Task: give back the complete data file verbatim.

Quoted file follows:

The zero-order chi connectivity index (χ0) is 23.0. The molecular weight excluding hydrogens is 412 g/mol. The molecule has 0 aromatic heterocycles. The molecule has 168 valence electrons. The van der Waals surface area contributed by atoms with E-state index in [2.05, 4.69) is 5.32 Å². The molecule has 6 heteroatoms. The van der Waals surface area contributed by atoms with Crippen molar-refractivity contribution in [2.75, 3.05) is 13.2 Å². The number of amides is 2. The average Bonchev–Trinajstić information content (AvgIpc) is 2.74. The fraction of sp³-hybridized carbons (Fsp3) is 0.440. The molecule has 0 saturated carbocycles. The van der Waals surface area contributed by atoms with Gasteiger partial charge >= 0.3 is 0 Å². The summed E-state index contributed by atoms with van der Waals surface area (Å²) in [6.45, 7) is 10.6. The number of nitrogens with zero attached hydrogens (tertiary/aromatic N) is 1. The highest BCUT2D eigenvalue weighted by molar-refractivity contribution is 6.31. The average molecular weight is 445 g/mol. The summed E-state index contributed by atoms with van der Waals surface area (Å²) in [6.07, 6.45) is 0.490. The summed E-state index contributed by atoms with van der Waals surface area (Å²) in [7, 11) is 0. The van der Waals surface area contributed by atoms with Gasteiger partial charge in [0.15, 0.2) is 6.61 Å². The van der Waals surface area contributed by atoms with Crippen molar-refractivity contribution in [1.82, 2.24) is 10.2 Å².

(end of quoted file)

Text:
The zero-order chi connectivity index (χ0) is 23.0. The molecular weight excluding hydrogens is 412 g/mol. The molecule has 0 aromatic heterocycles. The molecule has 168 valence electrons. The van der Waals surface area contributed by atoms with E-state index in [2.05, 4.69) is 5.32 Å². The molecule has 6 heteroatoms. The van der Waals surface area contributed by atoms with Crippen molar-refractivity contribution in [2.75, 3.05) is 13.2 Å². The number of amides is 2. The average Bonchev–Trinajstić information content (AvgIpc) is 2.74. The fraction of sp³-hybridized carbons (Fsp3) is 0.440. The molecule has 0 saturated carbocycles. The van der Waals surface area contributed by atoms with Gasteiger partial charge >= 0.3 is 0 Å². The summed E-state index contributed by atoms with van der Waals surface area (Å²) in [6.45, 7) is 10.6. The number of nitrogens with zero attached hydrogens (tertiary/aromatic N) is 1. The highest BCUT2D eigenvalue weighted by molar-refractivity contribution is 6.31. The average molecular weight is 445 g/mol. The summed E-state index contributed by atoms with van der Waals surface area (Å²) in [6.07, 6.45) is 0.490. The summed E-state index contributed by atoms with van der Waals surface area (Å²) in [7, 11) is 0. The van der Waals surface area contributed by atoms with Gasteiger partial charge in [0.15, 0.2) is 6.61 Å². The van der Waals surface area contributed by atoms with Crippen molar-refractivity contribution in [1.82, 2.24) is 10.2 Å².